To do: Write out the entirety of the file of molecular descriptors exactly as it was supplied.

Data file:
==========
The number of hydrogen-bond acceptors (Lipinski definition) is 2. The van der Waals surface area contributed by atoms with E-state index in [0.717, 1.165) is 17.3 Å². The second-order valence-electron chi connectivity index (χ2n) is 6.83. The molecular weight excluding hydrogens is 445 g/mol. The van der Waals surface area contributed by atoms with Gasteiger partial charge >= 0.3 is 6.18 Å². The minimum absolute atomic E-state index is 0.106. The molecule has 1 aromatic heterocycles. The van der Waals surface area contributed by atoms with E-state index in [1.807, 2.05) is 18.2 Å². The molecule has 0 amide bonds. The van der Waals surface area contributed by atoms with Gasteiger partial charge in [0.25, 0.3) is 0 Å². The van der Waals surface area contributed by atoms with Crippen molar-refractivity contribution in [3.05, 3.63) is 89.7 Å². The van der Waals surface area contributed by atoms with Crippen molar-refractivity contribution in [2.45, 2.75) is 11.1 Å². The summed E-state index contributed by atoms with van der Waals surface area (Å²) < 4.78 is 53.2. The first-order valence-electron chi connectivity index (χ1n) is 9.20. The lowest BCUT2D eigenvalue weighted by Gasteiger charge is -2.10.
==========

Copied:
The number of hydrogen-bond acceptors (Lipinski definition) is 2. The van der Waals surface area contributed by atoms with E-state index in [0.717, 1.165) is 17.3 Å². The second-order valence-electron chi connectivity index (χ2n) is 6.83. The molecular weight excluding hydrogens is 445 g/mol. The van der Waals surface area contributed by atoms with Gasteiger partial charge >= 0.3 is 6.18 Å². The minimum absolute atomic E-state index is 0.106. The molecule has 1 aromatic heterocycles. The van der Waals surface area contributed by atoms with E-state index in [1.807, 2.05) is 18.2 Å². The molecule has 0 amide bonds. The van der Waals surface area contributed by atoms with Gasteiger partial charge in [0.25, 0.3) is 0 Å². The van der Waals surface area contributed by atoms with Crippen molar-refractivity contribution in [3.05, 3.63) is 89.7 Å². The van der Waals surface area contributed by atoms with Crippen molar-refractivity contribution in [2.45, 2.75) is 11.1 Å². The summed E-state index contributed by atoms with van der Waals surface area (Å²) < 4.78 is 53.2. The first-order valence-electron chi connectivity index (χ1n) is 9.20. The lowest BCUT2D eigenvalue weighted by Gasteiger charge is -2.10.